Tuesday 19 December 2017

Why Mummy Drinks Wine

There's something I need to make clear right at the beginning of this post:

Motherhood is by far and away the most rewarding, enriching and joyful aspect of my life, and my three children fill me with wonder every day. However...

....motherhood is hard. Harder for our generation, I would suggest, than for any previous one.

A while ago, my sainted mother came to stay at our house for a week to look after the children while the husband and I went on our first holiday without children for thirteen years.

She was horrified!

"Why do you women make things so difficult for yourselves?" She asked. "Why all the after school activities, the music practice, the endless playdates, the fussy organic food? We didn't have any of that stuff in our day. You ate fish fingers, Smash and Angel Delight and spent your afternoons in front of the TV, and you turned out all right!"

Well, that's debatable, but she has a really valid point.

I have seen motherhood from both sides of the great divide: as a full-on working mother and as a stay-at-home mum. They are very different, but both equally hard.

As a working mum, I was desperately trying to perform in the office as if I didn't have children at home, and to be the sort of mother for my children who didn't have a job.

I constantly had to morph, suddenly and seamlessly, from one persona to the other, from presenting at a board meeting to reading the Gruffalo for the thousandth time, and I was convinced I was failing at everything.

After I quit, I was determined to be the perfect mum, to create craft tables and freshly baked cupcakes and to remember to do my pelvic floor exercises.

Instead, I felt guilty about how tired and isolated I felt much of the time, and I was exhausted by the stress of trying to persuade fussy children to eat the perfect diet, to keep them off the electronics which I was told would fry their brains, and to mimic all the perfect images of motherhood littering my Facebook feed.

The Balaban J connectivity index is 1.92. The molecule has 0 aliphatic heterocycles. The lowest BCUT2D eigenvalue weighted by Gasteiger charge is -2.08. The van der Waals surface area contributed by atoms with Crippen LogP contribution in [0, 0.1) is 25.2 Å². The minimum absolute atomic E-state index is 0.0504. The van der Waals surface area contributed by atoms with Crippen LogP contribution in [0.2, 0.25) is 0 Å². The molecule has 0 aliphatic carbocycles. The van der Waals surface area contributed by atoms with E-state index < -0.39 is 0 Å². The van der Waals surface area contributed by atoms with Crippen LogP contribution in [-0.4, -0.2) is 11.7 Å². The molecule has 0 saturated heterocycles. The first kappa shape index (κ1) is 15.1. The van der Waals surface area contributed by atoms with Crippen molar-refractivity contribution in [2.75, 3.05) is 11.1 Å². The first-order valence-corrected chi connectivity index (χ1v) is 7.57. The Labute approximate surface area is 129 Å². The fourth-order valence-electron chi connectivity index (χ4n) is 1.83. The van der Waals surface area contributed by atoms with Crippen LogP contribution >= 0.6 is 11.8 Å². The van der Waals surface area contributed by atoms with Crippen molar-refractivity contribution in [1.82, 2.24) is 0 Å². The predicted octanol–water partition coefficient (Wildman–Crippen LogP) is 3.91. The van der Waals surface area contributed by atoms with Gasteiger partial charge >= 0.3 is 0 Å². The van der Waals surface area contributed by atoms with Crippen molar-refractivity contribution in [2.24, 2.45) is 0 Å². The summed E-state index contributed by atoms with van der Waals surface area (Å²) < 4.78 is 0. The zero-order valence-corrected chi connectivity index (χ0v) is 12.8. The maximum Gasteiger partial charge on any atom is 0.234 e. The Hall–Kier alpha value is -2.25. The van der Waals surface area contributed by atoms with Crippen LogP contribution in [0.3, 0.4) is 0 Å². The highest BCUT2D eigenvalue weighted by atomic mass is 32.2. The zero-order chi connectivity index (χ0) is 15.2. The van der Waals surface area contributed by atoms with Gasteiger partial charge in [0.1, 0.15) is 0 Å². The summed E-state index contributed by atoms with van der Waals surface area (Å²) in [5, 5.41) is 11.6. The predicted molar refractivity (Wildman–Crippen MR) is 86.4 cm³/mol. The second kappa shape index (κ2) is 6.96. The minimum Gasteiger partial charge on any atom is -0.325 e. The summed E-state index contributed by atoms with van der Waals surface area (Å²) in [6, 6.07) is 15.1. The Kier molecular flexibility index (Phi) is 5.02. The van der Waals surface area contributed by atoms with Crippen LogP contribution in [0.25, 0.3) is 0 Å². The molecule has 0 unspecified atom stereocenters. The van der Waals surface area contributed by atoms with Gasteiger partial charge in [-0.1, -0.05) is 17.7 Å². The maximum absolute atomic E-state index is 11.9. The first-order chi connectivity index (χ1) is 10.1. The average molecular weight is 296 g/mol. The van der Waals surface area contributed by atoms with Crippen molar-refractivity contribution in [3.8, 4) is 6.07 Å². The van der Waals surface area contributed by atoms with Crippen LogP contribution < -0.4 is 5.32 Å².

There has been a backlash recently, with a host of fabulously funny mommy bloggers railing against the pressure to be perfect and revelling in being relaxed, slovenly mothers.

And hurrah for that!

But what antidote do they suggest to all this stress and pressure?

BOOZE! Lashings of it.

There's are several bestselling (and hilarious) books along these lines, like Hurrah for Gin, Why Mummy Drinks and Unmumsy Mum.

There are endless Facebook memes about wine o'clock and mummy's little helper.

And I get it! I get it better than anyone. For a decade or more, wine was my sanity, my oasis, the way I slid from one part of the day into the next.

The problem is that all the books, all the jokes, normalise using an addictive drug as self-medication.

We get so used to dealing with all the everyday ups and downs of life with booze that we don't learn any healthier ways of de-stressing. After all, pouring a glass of wine is much easier and quicker than meditating, doing yoga or going for a run...

Slowly, insidiously, the amount of wine you need in order to wind down increases, and you discover you're drinking a bottle of wine a day and finding it impossible to moderate.

So, at the risk of sounding like a killjoy, I think we have to call time on the mummy wine jokes because what they do is normalise the issue. I spent years thinking the amount I drank was perfectly okay, because everyone else was doing it too...

Astonishingly, the hugely popular mummy blogger, Scary Mommy, agrees with me. She says she's 'done making Mommy wine jokes.' Her post explaining why is on the SoberMummy Facebook page (click here to visit, and 'like' to stay updated).

But, more than that, I think we have to look at why mothers end up relying on wine, and start creating lives for ourselves that we don't feel the need to run away from.

We have to make life simpler, and stop judging ourselves, and other mothers, so harshly. We need to focus on the important stuff- creating a relaxed and happy home, not one driven by lists of endless stuff we all have to achieve.

If you'd like to read the story of my first year without booze, you can buy my book - The Sober Diaries - here.

In other news, I've found a brilliant group of (mainly) women, based in Cape Town, but with a global following, called World without Wine. If you're doing Dry January you can sign up to receive daily motivational e-mails. They also have a fabulous Facebook page.